the calculated value of the test statistic does not exceed t0.025,14 = 2.145 or − t0.025,14 = −2.145, we cannot reject the null hypothesis. Therefore, there is no strong evidence to conclude that the mean stabilized viscosity is different from 3200 cP. The assumption of normality for the t-test can be checked by constructing a normal probability plot of the stabilized viscosity data. Figure shows the normal probability plot. Because the observations lie along the straight line, there is no problem with the normality assumption. Figure: Normal probability plot of the stabilized viscosity data. Find a 95% confidence interval on the mean stabilized viscosity. ¯ x − tα/2,n−1 s √ n ≤ µ ≤ ¯ x + tα/2,n−1 s √ n 3210.73 − 2.145 117.61 √ 15 ≤ µ ≤ 3210.73 + 2.145 117.61 √ 15 3145.59 ≤ µ ≤ 3275.87 Another way to express this result is that our estimate of mean response time is 3210.73 cP ± 65.14 cP with 95% confidence. The manufacturer may only be concerned about stabilized viscosity values that are too low and consequently may be interested in a one-sided confidence bound. The 95% lower confidence bound on mean stabilized viscosity is found using t0.05,14 = 1.761 as 3210.73 − 1.761 117.61 √ 15 ≤ µ 3157.25 ≤ µ
  31. INFERENCE Variance of a Normal Distribution Test the hypothesis that

    the variance of a normal distribution equals a constant, σ2 0 . Hypotheses H0 : σ2 = σ2 0 H1 : σ2 ̸= σ2 0 Procedure 1. Take a random sample of n observations on the random variable x, 2. Compute the test statistic, χ2 0 . As σ2 is unknown, it may be estimated by s2. If we replace σ by s, we have the test statistic χ2 0 = (n − 1)s2 σ2 0 where s2 is the sample variance computed from a random sample of n observations. 3. Reject H0 if χ2 0 > χ2 α/2,n−1 or if χ2 0 > χ2 1−α/2,n−1 where χ2 α/2,n−1 and χ2 1−α/2,n−1 are the upper α/2 and lower 1 − (α/2) percentage points of the chi-square distribution with n − 1 degrees freedom.
  32. INFERENCE Variance of a Normal Distribution Solution (cont.) We may

    use the stabilized viscosity data to demonstrate the computation of a 95% confidence interval on σ2. We have s = 117.61 and s2 = 13832.11. From Appendix Table III, we find that χ2 0.025,14 = 26.12 and χ2 0.975,14 = 5.63. Therefore, we find the 95% two-sided confidence interval on σ2 as (n − 1)s2 χ2 α/2,n−1 ≤ σ2 ≤ (n − 1)s2 χ2 1−α/2,n−1 (14)13832.11 26.12 ≤ σ2 ≤ (14)13832.11 5.63 7413.84 ≤ σ2 ≤ 34396.01 The confidence interval on the standard deviation is 86.10 ≤ σ ≤ 185.46
  33. INFERENCE Population Proportion Test the hypothesis that the proportion p

    of a population equals a standard value, p0 . The test we will describe is based on the normal approximation to the binomial. Hypotheses H0 : p = p0 H1 : p ̸= p0 Procedure 1. Take a random sample of n items is taken from the population and x items in the sample belong to the class associated with p, 2. Compute the test statistic, Z0 . Z0 =          (x + 0.5) − np0 √ np0 (1 − p0 ) if x < np0 (x − 0.5) − np0 √ np0 (1 − p0 ) if x > np0 3. Reject H0 if |Z0 | > Zα/2 where Zα/2 is the upper α/2 percentage point of the standard normal distribution.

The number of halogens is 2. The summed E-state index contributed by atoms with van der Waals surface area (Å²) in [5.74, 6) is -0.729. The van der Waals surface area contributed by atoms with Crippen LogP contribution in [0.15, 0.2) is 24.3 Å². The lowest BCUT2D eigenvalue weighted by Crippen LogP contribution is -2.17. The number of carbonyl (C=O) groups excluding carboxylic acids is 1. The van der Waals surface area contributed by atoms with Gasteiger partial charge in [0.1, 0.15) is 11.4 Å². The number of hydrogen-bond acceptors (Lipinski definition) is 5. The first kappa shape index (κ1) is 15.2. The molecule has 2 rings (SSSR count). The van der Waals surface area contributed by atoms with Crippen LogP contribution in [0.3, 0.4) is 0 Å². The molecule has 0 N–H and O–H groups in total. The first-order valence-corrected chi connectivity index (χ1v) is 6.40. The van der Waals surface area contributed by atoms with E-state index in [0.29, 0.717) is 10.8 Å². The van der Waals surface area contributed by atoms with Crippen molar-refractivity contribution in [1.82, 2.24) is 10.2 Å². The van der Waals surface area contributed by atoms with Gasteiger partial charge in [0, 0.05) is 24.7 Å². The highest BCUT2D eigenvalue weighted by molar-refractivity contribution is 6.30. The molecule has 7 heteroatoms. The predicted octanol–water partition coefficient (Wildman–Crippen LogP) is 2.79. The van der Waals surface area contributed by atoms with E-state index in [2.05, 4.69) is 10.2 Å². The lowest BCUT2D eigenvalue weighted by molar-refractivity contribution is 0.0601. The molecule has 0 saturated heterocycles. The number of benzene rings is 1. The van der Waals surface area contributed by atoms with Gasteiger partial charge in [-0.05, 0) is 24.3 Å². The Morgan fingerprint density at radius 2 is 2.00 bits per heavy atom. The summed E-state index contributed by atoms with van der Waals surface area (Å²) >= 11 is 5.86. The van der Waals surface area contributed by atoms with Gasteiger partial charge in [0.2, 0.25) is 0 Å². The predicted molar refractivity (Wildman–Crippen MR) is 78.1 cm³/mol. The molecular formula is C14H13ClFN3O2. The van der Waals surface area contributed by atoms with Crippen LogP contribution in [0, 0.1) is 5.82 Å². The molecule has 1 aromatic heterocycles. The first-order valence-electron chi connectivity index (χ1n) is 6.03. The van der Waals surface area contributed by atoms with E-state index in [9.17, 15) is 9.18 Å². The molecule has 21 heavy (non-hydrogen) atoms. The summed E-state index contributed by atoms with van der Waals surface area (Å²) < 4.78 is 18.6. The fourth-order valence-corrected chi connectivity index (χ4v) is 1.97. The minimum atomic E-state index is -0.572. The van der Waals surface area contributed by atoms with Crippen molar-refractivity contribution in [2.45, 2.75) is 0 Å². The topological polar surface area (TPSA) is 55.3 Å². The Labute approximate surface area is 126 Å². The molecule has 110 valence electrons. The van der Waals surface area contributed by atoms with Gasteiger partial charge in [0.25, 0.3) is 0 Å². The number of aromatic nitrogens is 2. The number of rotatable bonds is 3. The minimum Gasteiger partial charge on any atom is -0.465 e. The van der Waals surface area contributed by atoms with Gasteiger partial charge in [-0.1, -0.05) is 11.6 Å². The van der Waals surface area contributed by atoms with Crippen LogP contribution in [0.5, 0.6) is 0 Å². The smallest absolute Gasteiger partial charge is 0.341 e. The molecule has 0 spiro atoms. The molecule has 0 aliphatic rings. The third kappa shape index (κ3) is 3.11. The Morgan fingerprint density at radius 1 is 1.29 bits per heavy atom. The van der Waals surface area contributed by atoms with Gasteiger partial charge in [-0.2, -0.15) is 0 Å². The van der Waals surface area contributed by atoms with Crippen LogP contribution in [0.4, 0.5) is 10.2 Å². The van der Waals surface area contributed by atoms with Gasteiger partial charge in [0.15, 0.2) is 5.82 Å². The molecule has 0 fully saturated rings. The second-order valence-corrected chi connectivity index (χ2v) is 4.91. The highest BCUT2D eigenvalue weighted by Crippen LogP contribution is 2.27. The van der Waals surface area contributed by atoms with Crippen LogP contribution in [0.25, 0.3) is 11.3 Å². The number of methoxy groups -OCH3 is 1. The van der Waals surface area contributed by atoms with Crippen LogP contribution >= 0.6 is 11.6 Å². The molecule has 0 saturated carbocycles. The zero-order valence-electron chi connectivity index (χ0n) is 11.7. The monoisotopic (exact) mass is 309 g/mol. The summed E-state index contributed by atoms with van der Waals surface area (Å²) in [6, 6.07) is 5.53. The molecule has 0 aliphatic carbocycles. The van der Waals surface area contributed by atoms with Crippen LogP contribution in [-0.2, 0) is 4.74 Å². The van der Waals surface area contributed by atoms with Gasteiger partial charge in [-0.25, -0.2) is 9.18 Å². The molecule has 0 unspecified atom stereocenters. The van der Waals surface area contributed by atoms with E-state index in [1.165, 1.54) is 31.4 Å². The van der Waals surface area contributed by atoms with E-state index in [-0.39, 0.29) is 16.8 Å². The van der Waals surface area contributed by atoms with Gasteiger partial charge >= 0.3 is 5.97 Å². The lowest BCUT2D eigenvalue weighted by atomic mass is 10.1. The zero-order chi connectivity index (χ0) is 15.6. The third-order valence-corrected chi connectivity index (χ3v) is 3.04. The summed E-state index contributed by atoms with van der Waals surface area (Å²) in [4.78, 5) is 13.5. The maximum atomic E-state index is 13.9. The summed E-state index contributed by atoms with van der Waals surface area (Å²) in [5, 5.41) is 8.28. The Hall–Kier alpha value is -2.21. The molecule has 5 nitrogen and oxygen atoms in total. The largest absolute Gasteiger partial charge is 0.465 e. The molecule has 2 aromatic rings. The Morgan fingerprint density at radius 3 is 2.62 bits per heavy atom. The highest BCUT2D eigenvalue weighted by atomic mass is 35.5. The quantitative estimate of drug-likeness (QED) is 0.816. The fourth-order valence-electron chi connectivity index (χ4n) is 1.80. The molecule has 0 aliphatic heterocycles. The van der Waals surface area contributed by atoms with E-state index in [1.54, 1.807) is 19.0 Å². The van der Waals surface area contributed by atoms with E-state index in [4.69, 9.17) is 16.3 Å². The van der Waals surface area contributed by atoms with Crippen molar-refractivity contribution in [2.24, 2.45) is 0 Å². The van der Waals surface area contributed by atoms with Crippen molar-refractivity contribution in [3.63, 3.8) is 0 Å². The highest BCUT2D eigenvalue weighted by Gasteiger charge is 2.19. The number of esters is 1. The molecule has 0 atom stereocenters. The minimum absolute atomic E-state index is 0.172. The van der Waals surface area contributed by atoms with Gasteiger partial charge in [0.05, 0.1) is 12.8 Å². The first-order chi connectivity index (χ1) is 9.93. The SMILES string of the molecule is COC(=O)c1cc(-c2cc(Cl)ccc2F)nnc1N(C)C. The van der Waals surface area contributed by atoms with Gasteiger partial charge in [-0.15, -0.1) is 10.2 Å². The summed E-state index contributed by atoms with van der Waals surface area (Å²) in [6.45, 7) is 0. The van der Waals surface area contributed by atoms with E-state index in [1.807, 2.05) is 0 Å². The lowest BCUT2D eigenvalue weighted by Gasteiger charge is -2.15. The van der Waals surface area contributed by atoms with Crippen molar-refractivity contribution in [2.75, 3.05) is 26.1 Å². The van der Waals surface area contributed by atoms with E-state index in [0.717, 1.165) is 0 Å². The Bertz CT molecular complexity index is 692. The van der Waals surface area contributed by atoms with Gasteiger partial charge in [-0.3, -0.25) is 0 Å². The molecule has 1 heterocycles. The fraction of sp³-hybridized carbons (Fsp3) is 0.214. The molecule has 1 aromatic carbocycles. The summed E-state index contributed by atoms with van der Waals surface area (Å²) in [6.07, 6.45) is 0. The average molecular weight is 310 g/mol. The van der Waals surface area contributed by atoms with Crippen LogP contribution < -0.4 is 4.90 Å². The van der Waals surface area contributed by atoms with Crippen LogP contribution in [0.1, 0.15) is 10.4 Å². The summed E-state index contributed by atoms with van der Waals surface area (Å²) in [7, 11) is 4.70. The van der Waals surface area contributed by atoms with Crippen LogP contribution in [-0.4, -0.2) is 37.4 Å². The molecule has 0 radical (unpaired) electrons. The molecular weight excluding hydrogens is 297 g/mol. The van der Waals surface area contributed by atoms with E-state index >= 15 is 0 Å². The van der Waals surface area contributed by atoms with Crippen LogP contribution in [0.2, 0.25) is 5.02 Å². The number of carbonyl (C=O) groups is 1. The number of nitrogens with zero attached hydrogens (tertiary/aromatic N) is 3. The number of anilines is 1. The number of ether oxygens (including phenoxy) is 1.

34. INFERENCE Population Proportion Example A foundry produces steel forgings used

    in automobile manufacturing. We wish to test the hypothesis that the fraction conforming or fallout from this process is 10%. In a random sample of 250 forgings, 41 were found to be nonconforming. What are your conclusions using α = 0.05? Solution H0 : p = 0.1 H1 : p ̸= 0.1 Test statistic Z0 = (x − 0.5) − np0 √ np0 (1 − p0 ) = (41 − 0.5) − (250)(0.1) √ 250(0.1)(1 − 0.1) = 3.27 Using α = 0.05 we find Z0.025 = 1.96, and therefore H0 : p = 0.1 is rejected (the P-value here is P = 0.00108). That is, the process fraction nonconforming or fallout is not equal to 10%. Example In a random sample of 80 home mortgage applications processed by an automated decision system, 15 of the applications were not approved. The point estimate of the fraction that was not approved is ˆ p = 15 80 = 0.1875 Assuming that the normal approximation to the binomial is appropriate, find a 95% confidence interval on the fraction of nonconforming mortgage applications in the process. Solution ˆ p − Zα/2 √ ˆ p(1 − ˆ p) n ≤ p ≤ ˆ p + Zα/2 √ ˆ p(1 − ˆ p) n The desired confidence interval is 0.1875−1.96 √ 0.1875(0.8125) 80 ≤ p ≤ 0.1875+1.96 √ 0.1875(0.8125) 80 0.1020 ≤ p ≤ 0.2730
  35. INFERENCE Power of a Test Example The mean contents of

    coffee cans filled on a particular production line are being studied. Standards specify that the mean contents must be 16.0 oz, and from past experience it is known that the standard deviation of the can contents is 0.1 oz. The hypotheses are H0 : µ = 16.0 H1 : µ ̸= 16.0 A random sample of nine cans is to be used, and the type I error probability is specified as α = 0.05. Therefore, the test statistic is Z0 = ¯ x − 16.0 0.1 √ 9 and H0 is rejected if Z0 > Z0.025 = 1.96. Find the probability of type II error and the power of the test, if the true mean contents are µ1 = 16.1 oz. Solution Since we are given that δ = µ1 − µ0 = 16.1 − 16.0 = 0.1, we have β = Φ(Zα/2 − δ √ n σ ) − Φ(−Zα/2 − δ √ n σ ) β = Φ(1.96 − 0.1(3) 0.1 ) − Φ(−1.96 − 0.1(3) 0.1 ) β = Φ(−1.04) − Φ(−4.96) = 0.1492 That is, the probability that we will incorrectly fail to reject H0 if the true mean contents are 16.1 oz is 0.1492. Equivalently, we can say that the power of the test is 1 − β = 1 − 0.1492 = 0.8508.